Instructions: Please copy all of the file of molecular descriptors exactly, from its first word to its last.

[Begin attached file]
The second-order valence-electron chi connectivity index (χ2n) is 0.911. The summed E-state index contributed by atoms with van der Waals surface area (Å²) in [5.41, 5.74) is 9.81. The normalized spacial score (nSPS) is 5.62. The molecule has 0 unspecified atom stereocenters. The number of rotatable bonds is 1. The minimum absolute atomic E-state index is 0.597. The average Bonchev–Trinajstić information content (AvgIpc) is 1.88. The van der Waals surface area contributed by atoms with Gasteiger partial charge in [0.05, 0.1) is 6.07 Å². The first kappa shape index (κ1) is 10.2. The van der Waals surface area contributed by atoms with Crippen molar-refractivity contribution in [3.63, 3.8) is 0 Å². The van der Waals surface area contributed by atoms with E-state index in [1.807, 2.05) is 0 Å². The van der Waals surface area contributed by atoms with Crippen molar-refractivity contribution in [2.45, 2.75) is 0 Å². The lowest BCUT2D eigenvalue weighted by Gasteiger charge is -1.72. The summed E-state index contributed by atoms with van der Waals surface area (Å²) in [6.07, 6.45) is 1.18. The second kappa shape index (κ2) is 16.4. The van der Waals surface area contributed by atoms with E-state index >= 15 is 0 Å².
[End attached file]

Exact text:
The second-order valence-electron chi connectivity index (χ2n) is 0.911. The summed E-state index contributed by atoms with van der Waals surface area (Å²) in [5.41, 5.74) is 9.81. The normalized spacial score (nSPS) is 5.62. The molecule has 0 unspecified atom stereocenters. The number of rotatable bonds is 1. The minimum absolute atomic E-state index is 0.597. The average Bonchev–Trinajstić information content (AvgIpc) is 1.88. The van der Waals surface area contributed by atoms with Gasteiger partial charge in [0.05, 0.1) is 6.07 Å². The first kappa shape index (κ1) is 10.2. The van der Waals surface area contributed by atoms with Crippen molar-refractivity contribution in [3.63, 3.8) is 0 Å². The van der Waals surface area contributed by atoms with E-state index in [1.807, 2.05) is 0 Å². The van der Waals surface area contributed by atoms with Crippen molar-refractivity contribution in [2.45, 2.75) is 0 Å². The lowest BCUT2D eigenvalue weighted by Gasteiger charge is -1.72. The summed E-state index contributed by atoms with van der Waals surface area (Å²) in [6.07, 6.45) is 1.18. The second kappa shape index (κ2) is 16.4. The van der Waals surface area contributed by atoms with E-state index >= 15 is 0 Å².